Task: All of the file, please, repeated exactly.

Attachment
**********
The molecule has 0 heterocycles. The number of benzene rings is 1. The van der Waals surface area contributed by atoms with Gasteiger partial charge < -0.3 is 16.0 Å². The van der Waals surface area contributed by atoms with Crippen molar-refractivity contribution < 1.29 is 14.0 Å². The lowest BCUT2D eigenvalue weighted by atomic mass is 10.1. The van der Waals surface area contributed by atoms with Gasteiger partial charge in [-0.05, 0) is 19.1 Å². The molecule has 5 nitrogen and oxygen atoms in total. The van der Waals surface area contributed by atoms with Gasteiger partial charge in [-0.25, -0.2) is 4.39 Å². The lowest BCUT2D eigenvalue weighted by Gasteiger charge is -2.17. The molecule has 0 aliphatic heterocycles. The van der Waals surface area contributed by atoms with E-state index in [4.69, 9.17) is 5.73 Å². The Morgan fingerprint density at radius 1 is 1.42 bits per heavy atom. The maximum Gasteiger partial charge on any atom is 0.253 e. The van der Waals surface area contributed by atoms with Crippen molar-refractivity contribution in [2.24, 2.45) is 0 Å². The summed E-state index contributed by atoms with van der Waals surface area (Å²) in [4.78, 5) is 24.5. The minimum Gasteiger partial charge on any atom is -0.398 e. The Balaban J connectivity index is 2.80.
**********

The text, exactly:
The molecule has 0 heterocycles. The number of benzene rings is 1. The van der Waals surface area contributed by atoms with Gasteiger partial charge < -0.3 is 16.0 Å². The van der Waals surface area contributed by atoms with Crippen molar-refractivity contribution < 1.29 is 14.0 Å². The lowest BCUT2D eigenvalue weighted by atomic mass is 10.1. The van der Waals surface area contributed by atoms with Gasteiger partial charge in [-0.05, 0) is 19.1 Å². The molecule has 5 nitrogen and oxygen atoms in total. The van der Waals surface area contributed by atoms with Gasteiger partial charge in [-0.25, -0.2) is 4.39 Å². The lowest BCUT2D eigenvalue weighted by Gasteiger charge is -2.17. The molecule has 0 aliphatic heterocycles. The van der Waals surface area contributed by atoms with E-state index in [4.69, 9.17) is 5.73 Å². The Morgan fingerprint density at radius 1 is 1.42 bits per heavy atom. The maximum Gasteiger partial charge on any atom is 0.253 e. The van der Waals surface area contributed by atoms with Crippen molar-refractivity contribution in [2.24, 2.45) is 0 Å². The summed E-state index contributed by atoms with van der Waals surface area (Å²) in [4.78, 5) is 24.5. The minimum Gasteiger partial charge on any atom is -0.398 e. The Balaban J connectivity index is 2.80.